Just like Primal eating flies in the face of any typical “diet,” so I think the 21-Day Challenge leaves most similar events in the primordial dust. Despite my penchant for boldness, why do I say this? For many reasons really. For one, because the Mark’s Daily Apple community never disappoints. Every year it blows the previous Challenge out of the water in terms of engagement, creativity and enthusiasm. But there’s something else – something more fundamental to the 21-Day Challenge – and the Primal Blueprint – themselves. Primal living doesn’t have need or patience for deprivation. It’s about enjoying the full measure of health, happiness and contentment. It’s about living the good life in every sense of the word – where your vision and values intersect with genuine well-being. The Challenge can be the ultimate kickstart to initiate or deepen or more fully personalize this possibility in your life. My vision for everyone: approach this 21-Day Challenge with an abundance mentality. Abundance? As in more than enough, plentiful, profuse, copious, bountiful, you ask? Yes to all of the above.
It can seem like a bit of a mind bender – a health endeavor centered on abundance rather than deprivation. After all, our culture tends to come at weight loss and health challenges with a white-knuckle, nose-to-the-grindstone mentality. While the montages of screaming, grunting and suffering in made-for-T.V. competitions represent the extreme, even the everyday run-of-the-mill challenges typically preach a rather meager picture of moderation.
Oftentimes the images and messages behind these challenges revolve around being conscientious, sacrificing and sensible. They play to what is assuredly our good sense of discipline and temperance. They flatter our sense of virtuosity. Am I the only one who cringes a little at this, who bristles against the insistence on temperance, who balks at the concept of “sensible”? Sensible to me suggests small. For instance, a sensible, measured existence feels like a small life to me. I don’t know about you, but I want a big life. And a big slab of grass-fed red meat for dinner.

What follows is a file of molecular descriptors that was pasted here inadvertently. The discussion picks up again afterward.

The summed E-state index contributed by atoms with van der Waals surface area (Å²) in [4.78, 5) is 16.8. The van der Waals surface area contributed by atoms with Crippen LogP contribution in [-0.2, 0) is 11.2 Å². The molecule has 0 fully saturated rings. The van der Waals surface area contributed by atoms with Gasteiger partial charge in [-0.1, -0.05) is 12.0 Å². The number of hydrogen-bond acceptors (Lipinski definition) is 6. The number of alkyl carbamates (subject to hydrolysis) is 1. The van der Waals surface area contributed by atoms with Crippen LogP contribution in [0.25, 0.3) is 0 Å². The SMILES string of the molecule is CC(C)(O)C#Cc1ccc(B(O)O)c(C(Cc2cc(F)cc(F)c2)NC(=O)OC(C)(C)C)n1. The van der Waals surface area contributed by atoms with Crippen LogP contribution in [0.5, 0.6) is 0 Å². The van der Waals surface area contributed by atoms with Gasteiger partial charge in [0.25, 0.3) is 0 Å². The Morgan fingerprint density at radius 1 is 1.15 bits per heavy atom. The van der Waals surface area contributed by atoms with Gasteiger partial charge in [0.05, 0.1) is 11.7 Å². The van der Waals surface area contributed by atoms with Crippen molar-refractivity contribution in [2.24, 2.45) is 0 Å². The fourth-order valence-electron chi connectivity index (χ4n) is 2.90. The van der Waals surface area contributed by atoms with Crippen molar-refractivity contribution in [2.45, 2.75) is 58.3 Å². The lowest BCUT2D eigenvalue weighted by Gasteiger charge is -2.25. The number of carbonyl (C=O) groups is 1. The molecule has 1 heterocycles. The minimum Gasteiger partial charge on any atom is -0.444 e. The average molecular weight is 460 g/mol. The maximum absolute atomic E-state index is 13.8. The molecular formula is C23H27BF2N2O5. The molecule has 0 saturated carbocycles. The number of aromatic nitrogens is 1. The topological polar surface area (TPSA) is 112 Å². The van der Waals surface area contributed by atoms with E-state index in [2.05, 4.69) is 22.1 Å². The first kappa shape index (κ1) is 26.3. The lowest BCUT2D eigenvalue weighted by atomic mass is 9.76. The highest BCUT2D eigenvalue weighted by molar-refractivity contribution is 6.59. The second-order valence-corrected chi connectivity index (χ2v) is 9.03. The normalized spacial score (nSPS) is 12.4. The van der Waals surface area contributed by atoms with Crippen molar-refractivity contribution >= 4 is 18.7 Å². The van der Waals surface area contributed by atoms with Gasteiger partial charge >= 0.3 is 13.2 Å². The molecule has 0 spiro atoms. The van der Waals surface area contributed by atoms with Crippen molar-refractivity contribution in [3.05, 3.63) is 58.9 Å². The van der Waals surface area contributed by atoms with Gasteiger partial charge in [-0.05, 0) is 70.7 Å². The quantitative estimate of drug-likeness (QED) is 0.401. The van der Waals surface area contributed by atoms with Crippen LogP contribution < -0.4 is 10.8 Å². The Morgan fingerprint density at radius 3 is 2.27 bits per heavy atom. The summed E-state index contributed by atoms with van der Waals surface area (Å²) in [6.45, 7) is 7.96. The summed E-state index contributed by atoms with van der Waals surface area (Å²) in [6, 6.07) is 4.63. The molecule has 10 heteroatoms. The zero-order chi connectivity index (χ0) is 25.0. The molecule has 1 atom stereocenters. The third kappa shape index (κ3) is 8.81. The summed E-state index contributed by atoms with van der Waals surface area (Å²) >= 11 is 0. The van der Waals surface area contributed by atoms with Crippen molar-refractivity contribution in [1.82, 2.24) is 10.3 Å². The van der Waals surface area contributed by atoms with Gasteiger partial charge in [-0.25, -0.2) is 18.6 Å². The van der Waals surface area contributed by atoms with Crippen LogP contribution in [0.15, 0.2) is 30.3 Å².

Likewise, I’m not promoting a small, sensible Challenge here. Sensible is what people claim when they choose to eat a single piece of bacon. Personally, I call that a blatant and sad act of self-imposed scarcity. Scarcity. Let’s hack away at that notion like a hungry homo erectus on a wooly mammoth.
When we buy into the idea of scarcity, we allow ourselves to be taken in by the false promise of deprivation. By depriving ourselves, we believe, we can have what we want. The problem with the logic is this: we’ll never get to abundance by embracing the lack of it. There could be at least a hundred dozen great conversations around the concept of abundance alone. Suffice it to say here, abundance encompasses our grateful attitude toward what we have and our generous openness to what can come. When we seek control by parsing out the good of life – whether it be flavor, fat, time or joy, we trap ourselves in a myopic mental cul-de-sac. What’s worse, it can become a whole lens by which we see (or don’t see) every opportunity in life. We spend life looking through the wrong end of the telescope, and our vision (and self-concept) are distorted for it.